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Oxfam Says the World’s 100 Richest People Earned Enough to End Global Poverty Four Times Over

Prashant Kumar

The world’s 100 richest people earned enough money last year to end world extreme poverty four times over, according to a new report revealed by international rights group and charity Oxfam.

Oxfam says that the richest one per cent of the world’s population have increased their income by 60% in the last 20 years and that rapid accumulation of wealth by the world’s top one percent continues on an unprecedented scale at the expense of the needs of the world’s poorest.

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  • Adele PetersAdele Peters

    Really interesting. For some reason the link to the original report isn't going through now; I'd love to read it. Is Oxfam defining an "end to poverty" as simply redistributing money to the poorest? As some others have said, that won't solve the root issues at stake.

  • Jeff NelderJeff Nelder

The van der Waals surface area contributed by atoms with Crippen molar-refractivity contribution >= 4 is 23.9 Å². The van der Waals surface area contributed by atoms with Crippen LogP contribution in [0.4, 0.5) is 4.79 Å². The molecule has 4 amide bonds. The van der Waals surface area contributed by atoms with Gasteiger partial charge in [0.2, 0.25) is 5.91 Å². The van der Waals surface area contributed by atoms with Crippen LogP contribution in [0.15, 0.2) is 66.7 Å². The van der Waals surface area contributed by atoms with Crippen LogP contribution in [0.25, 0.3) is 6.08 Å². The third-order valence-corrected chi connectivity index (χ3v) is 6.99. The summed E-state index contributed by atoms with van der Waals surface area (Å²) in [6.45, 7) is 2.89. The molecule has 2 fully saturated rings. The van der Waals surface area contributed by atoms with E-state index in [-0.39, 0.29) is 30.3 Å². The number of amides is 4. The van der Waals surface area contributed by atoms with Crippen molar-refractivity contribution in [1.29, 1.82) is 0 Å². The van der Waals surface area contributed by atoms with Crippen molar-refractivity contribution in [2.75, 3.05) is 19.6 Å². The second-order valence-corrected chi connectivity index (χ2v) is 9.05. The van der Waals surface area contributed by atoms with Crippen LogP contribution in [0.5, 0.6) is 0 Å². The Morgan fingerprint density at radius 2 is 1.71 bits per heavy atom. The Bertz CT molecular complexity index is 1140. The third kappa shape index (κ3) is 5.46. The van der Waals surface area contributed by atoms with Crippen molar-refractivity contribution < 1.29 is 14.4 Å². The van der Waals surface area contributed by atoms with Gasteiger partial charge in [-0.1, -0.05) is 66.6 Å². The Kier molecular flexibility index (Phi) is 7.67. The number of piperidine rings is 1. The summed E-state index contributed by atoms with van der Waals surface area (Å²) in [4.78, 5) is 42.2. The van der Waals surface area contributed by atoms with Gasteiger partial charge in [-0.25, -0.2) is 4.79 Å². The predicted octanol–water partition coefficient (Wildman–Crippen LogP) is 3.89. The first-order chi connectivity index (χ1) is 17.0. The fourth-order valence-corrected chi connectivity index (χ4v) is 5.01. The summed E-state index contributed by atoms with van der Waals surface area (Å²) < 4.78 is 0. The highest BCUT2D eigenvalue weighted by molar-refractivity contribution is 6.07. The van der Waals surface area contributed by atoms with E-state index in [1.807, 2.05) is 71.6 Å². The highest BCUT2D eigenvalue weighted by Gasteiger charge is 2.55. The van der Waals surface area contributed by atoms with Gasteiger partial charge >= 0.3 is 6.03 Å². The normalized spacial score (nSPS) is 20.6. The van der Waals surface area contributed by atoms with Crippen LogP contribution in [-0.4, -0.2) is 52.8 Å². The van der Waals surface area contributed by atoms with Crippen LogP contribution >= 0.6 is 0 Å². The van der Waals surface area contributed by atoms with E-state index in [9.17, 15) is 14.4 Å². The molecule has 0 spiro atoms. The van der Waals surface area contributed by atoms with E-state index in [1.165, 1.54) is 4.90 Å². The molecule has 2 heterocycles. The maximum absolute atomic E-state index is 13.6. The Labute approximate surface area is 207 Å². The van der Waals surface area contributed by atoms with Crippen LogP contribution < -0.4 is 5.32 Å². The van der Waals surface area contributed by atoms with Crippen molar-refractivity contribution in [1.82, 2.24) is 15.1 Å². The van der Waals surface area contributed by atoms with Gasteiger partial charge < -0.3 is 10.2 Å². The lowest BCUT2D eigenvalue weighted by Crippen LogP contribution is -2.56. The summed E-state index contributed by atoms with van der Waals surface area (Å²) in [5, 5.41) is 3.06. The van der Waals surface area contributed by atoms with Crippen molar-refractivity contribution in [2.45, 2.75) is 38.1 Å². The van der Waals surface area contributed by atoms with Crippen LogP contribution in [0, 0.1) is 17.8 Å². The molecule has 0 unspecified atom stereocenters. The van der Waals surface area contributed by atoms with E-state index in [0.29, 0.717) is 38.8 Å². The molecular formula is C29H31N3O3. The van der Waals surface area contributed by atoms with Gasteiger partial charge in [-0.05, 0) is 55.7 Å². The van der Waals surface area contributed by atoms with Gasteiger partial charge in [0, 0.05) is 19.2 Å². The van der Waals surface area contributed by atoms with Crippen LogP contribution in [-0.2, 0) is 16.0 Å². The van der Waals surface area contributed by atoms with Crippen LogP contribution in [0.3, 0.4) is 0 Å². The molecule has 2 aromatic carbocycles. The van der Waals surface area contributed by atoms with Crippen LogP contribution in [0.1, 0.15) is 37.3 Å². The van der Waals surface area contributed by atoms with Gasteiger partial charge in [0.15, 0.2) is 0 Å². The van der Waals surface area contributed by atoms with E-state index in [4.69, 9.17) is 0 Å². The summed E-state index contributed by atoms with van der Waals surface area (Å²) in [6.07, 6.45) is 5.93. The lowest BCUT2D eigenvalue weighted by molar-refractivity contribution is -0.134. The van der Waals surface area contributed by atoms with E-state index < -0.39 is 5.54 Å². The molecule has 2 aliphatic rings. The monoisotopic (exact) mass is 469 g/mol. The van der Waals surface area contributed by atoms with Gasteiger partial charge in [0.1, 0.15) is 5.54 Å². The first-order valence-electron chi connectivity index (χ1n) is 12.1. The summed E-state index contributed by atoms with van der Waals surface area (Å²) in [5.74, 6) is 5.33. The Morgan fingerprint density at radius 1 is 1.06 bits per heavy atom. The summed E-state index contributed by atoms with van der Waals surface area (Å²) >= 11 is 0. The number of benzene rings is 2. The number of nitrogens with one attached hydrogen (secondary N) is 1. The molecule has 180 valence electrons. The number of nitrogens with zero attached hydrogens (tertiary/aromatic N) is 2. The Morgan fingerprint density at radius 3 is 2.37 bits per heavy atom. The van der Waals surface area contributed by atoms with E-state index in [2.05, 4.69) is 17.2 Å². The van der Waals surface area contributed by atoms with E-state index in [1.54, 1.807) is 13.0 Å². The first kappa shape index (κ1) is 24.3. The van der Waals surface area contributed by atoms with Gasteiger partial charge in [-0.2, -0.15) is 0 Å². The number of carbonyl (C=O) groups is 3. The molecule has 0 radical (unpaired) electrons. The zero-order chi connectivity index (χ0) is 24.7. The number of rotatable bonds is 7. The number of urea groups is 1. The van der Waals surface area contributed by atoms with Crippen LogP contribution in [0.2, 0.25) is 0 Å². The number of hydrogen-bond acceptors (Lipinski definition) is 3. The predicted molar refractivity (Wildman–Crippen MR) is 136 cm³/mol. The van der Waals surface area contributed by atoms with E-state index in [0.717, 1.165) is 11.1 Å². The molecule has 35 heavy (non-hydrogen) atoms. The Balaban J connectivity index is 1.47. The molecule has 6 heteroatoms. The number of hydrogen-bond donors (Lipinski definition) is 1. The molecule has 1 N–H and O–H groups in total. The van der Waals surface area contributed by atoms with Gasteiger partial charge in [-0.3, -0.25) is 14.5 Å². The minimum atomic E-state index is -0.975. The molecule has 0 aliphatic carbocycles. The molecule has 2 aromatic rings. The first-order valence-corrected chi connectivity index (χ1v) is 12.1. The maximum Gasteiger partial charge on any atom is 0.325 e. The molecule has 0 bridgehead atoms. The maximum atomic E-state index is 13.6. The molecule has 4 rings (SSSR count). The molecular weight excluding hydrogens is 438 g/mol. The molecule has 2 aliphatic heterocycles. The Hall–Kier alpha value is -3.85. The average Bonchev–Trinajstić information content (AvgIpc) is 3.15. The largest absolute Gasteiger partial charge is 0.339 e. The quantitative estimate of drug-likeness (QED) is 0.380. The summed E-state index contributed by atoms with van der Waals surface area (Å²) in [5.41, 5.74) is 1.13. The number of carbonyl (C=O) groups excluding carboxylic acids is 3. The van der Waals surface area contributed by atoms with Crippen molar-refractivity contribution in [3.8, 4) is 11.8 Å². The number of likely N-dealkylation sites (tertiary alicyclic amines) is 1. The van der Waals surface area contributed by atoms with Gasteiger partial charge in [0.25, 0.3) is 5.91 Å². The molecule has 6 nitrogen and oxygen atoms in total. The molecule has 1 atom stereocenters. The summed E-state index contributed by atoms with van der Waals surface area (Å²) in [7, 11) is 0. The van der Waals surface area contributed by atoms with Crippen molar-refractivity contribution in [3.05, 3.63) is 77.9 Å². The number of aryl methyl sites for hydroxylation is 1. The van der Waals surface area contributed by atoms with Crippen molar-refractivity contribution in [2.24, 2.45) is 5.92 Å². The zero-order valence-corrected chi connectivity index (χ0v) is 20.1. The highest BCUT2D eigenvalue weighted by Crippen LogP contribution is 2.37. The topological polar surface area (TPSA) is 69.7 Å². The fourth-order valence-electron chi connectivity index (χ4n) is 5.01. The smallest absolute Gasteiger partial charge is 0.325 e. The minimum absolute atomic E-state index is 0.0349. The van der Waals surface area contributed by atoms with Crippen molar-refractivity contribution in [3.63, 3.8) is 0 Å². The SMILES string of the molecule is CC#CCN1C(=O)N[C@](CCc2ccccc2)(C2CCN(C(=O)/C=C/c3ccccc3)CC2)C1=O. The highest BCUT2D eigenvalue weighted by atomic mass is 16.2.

...sounds like a great campaign message to the richest 1%...end poverty with only 25% of your wealth...so now, how to implement so it sticks...

  • Grant GarrisonGrant Garrison

    Seems like President Obama agrees, thank goodness, that inequality is the core challenge we face - not just in America but globally. Redistribution is one strategy - and a worthy one to be sure - but I also wonder whether we have to sort out what the collective bargaining innovation is for the 21st century. Amidst all the hostility to unions being capitalized upon by GOP governors, is there an alternative vision for how we ensure wage and productivity gains don't only accrue to the 1%?

  • Alessandra RizzottiAlessandra Rizzotti

    I like that Oxfam's chief executive Barbara Stocking was quoted: “Concentration of resources in the hands of the top 1% depresses economic activity and makes life harder for everyone else – particularly those at the bottom of the economic ladder.” Glad that someone like Obama is trying to fix this issue in America, but I wonder if it will help the global problem?

    • Lisa Rau CannonLisa Rau Cannon

      Yeah, it seems like throwing money at it could alleviate symptoms but wouldn't get at any root causes. Especially the non-monetary ones, like class/race/political issues that lead to inequities...

      • Hannah WassermanHannah Wasserman

        Definitely. Also, a huge problem in aid is the misuse of money. Many governments are so corrupt that a lot of money isn't getting to those who need it. Also, there are varying levels of efficiency among NGOs-- to make the biggest dent in global poverty, who should the $$ go to?